Three years ago, I was invited to New Zealand to speak at Webstock, the local web conference. Now, let me tell you honestly, I go to a lot of these conferences, and the speakers are often saying the same things, or I’ve heard them before, so it’s hard for me to sit still when the other speakers are talking.
But once in a while, someone gets up and just blows me away. I’m absolutely riveted and I start scribbling notes furiously. One or two good speakers like that, and you’ve got a conference that’s worth going to. In Wellington, New Zealand, it was Kathy Sierra. Kathy co-created those Head First programming books with all the crazy pictures and diagrams and the cover stock photography of cool-looking models taken from a very high angle. Kathy used to write a blog called Creating Passionate Users which, though dormant, is still awesome. At Webstock, she got up and started talking about brains and lions and all kinds of things and it was the most amazing speech I ever heard.
So I’m incredibly excited to announce that Kathy will be speaking at this year’s Business of Software conference (Nov 9-11, San Francisco).
And it’s not just Kathy. Neil and I share a philosophy that instead of doing a conference with one or two keynote speakers and a lot of filler, we want to have a conference where every speaker is worth going out of your way to hear. With any one of these speakers, it’d be worth going to this conference. With all of them, it’s a once-in-a-lifetime opportunity.
We’ve got Geoffrey Moore. His seminal book Crossing the Chasm discovered the problem growing high tech companies making the leap from the early adopters to the mainstream. You won’t find many successful startup founders that haven’t read and learned from Moore.
We’ve got Don Norman, author of The Design of Everyday Things, one of the most influential books about usability in the history of the field.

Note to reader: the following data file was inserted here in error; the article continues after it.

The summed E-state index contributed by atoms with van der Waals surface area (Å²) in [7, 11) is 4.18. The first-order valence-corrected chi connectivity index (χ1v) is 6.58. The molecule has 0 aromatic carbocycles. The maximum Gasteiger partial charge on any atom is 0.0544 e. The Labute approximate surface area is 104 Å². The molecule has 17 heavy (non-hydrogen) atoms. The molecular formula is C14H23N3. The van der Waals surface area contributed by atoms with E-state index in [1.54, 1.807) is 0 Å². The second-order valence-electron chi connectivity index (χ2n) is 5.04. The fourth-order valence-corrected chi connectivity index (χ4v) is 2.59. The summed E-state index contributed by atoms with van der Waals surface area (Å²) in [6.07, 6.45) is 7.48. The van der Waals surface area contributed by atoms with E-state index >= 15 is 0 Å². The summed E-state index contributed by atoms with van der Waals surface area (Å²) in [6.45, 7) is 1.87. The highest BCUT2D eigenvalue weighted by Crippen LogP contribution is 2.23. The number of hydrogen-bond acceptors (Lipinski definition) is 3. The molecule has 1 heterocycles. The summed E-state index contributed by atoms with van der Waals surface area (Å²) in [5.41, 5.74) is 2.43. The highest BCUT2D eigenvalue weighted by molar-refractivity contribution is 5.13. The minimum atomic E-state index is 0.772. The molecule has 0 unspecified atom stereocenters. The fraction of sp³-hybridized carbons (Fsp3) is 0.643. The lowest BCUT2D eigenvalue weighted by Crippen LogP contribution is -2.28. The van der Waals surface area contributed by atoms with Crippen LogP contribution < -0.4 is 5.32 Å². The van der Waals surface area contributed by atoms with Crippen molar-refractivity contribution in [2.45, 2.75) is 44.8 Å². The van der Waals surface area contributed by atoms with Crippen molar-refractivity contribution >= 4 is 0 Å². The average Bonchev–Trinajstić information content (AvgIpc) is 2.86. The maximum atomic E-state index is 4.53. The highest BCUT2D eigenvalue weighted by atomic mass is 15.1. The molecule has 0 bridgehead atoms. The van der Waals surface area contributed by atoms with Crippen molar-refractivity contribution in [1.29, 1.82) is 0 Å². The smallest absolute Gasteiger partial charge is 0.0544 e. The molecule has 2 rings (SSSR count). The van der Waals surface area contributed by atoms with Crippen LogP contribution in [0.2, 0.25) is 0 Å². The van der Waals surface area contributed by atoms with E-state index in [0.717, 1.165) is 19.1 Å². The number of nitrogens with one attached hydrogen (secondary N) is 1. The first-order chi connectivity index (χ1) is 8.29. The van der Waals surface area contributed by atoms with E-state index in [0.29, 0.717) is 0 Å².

We’ve got Paul Graham, who created one of the first internet ecommerce sites, who invented a spam filtering algorithm that has kept our inboxes relatively clean, and who has inspired and funded a whole generation of entrepreneurs through his seed investment fund Y Combinator.
We’ve got Heidi Roizen, who co-founded T/Maker, a PC software company that she grew to over 100 employees, and is now CEO of SkinnySongs.
I’m just getting warmed up. You’ll also hear from Ryan Carson, Paul Kenny, Dharmesh Shah, and the mysterious entity known only as The Cranky Product Manager.
I’ll be speaking, too.
I’ve never seen anything like this ... a one-track conference with two and a half days of awesome speakers, every one of whom would be worth going to San Francisco to hear. This one will sell out. The conference is $1995, but the next 65 people to register save $500, so register sooner rather than later.
You’re reading Joel on Software, stuffed with years and years of completely raving mad articles about software development, managing software teams, designing user interfaces, running successful software companies, and rubber duckies.
I’m Joel Spolsky, co-founder of Fog Creek Software, a New York company that proves that you can treat programmers well and still be highly profitable. Programmers get private offices, free lunch, and work 40 hours a week. Customers only pay for software if they’re delighted. We make Trello, insanely simple project management, FogBugz, an enlightened bug tracker designed to help great teams develop brilliant software, and Kiln, which simplifies source control. I’m also the co-founder and CEO of Stack Exchange. More about me.